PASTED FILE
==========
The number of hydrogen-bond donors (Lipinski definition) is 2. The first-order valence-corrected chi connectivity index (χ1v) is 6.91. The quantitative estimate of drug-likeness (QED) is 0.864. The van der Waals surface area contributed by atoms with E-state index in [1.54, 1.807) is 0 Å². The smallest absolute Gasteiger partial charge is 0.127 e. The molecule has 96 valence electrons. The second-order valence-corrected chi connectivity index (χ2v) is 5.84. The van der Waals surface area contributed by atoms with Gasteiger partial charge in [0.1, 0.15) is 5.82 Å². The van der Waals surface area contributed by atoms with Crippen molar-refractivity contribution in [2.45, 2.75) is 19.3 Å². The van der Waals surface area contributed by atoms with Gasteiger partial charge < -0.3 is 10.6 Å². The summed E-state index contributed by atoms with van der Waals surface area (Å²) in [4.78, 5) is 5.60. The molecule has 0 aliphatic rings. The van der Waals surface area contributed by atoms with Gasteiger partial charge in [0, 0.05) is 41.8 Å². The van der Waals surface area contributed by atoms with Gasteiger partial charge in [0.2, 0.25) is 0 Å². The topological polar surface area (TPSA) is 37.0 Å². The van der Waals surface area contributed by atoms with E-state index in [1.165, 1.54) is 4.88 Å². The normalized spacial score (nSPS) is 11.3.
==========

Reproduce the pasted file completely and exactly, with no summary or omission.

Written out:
The number of hydrogen-bond donors (Lipinski definition) is 2. The first-order valence-corrected chi connectivity index (χ1v) is 6.91. The quantitative estimate of drug-likeness (QED) is 0.864. The van der Waals surface area contributed by atoms with E-state index in [1.54, 1.807) is 0 Å². The smallest absolute Gasteiger partial charge is 0.127 e. The molecule has 96 valence electrons. The second-order valence-corrected chi connectivity index (χ2v) is 5.84. The van der Waals surface area contributed by atoms with Gasteiger partial charge in [0.1, 0.15) is 5.82 Å². The van der Waals surface area contributed by atoms with Crippen molar-refractivity contribution in [2.45, 2.75) is 19.3 Å². The van der Waals surface area contributed by atoms with Gasteiger partial charge < -0.3 is 10.6 Å². The summed E-state index contributed by atoms with van der Waals surface area (Å²) in [4.78, 5) is 5.60. The molecule has 0 aliphatic rings. The van der Waals surface area contributed by atoms with Gasteiger partial charge in [0, 0.05) is 41.8 Å². The van der Waals surface area contributed by atoms with Gasteiger partial charge in [0.2, 0.25) is 0 Å². The topological polar surface area (TPSA) is 37.0 Å². The van der Waals surface area contributed by atoms with E-state index in [1.165, 1.54) is 4.88 Å². The normalized spacial score (nSPS) is 11.3.